Some days life hits you like a Mack truck and you just have to pick yourself up and keep on trucking. Other days, a Mack truck actually does rear end you. This two-part article discusses what happens during and after a vehicular accident.
When accidents happen to individuals with disabilities, that creates a stressful situation that puts unfamiliar people into contact with one another. That can cause all kinds of issues and it’s helpful to understand what happens during these moments so that those of us with disabilities can be familiar with how to react. It’s also wise for first responders or co-participants in any vehicular accident to have the awareness to recognize that someone involved in this accident is a person with a disability and therefore, they should ensure clear and accessible communication.
Imagine you’re an individual with a disability and you get rear ended. You’ll likely either stop the car or pull over to a safe place where you can assess the damage. You’ll look at the other vehicle to see if that driver is injured or needs assistance themselves. All of a sudden, an angry person starts stomping towards you, face flushed, fingers pointed, and all he or she wants to do is blame you.
Until this individual figures out that there is an accessibility issue, you may end up in a dangerous situation. If you’re a deaf or hard of hearing individual, you may need to inform them of how to communicate with you. If you’re an individual who uses a wheelchair, it will take you some time to get out of the vehicle and into your wheelchair. That’s a scary and potentially dangerous situation so, for everyone involved, what are some good things to do to defuse the situation?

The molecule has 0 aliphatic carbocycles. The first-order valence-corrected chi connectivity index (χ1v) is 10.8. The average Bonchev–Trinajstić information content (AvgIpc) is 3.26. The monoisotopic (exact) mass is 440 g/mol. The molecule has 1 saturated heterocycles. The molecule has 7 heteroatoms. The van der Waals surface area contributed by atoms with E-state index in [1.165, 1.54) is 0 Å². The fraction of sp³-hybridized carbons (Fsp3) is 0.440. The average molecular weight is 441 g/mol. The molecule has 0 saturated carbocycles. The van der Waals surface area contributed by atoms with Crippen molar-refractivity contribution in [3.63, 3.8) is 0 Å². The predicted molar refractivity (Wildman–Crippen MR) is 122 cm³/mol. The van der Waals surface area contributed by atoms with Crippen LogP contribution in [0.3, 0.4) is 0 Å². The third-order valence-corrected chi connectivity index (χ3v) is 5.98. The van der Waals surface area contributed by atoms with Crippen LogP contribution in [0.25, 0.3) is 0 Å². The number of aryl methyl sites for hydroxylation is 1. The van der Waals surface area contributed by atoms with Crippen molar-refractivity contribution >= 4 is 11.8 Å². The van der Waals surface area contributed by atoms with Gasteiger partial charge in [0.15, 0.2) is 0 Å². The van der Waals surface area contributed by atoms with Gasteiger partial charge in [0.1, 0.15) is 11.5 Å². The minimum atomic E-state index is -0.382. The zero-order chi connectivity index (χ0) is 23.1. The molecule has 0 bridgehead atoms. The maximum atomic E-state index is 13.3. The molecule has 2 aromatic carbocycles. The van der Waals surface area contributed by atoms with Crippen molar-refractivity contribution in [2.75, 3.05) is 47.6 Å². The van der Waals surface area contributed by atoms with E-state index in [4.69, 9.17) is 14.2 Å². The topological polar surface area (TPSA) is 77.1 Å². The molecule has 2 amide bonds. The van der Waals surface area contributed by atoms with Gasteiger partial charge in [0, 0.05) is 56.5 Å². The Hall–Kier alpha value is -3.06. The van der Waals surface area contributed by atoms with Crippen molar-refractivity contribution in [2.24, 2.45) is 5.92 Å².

- Be sure to have your updated insurance information and driver’s license within easy reach
- Help this individual recognize that there is an existing communications challenge
- Make sure that everyone is aware of any physical disability before you reach to get your wheelchair out
- Remain in a calm tone of voice or of body
- Ask the other individual, even if they are angry, if they are ok themselves – it can often defuse the situation when you show empathy right off the bat
- Ensure that everybody is safe and out of harm’s way if the vehicles are in a busy area
- If you are able to speak for yourself, explain some of the characteristics that define an effective communications exchange
- If the individual continues to exhibit angry behavior, wait for the first responders to arrive before engaging – do not let yourself be riled up by someone else, no matter what
The safety of everybody involved is the first priority. These are some tips that may help anybody contribute to a successful resolution of a stressful situation. For some more tips about what to do after an accident, check out Part Two of this series! In the meantime, drive safely!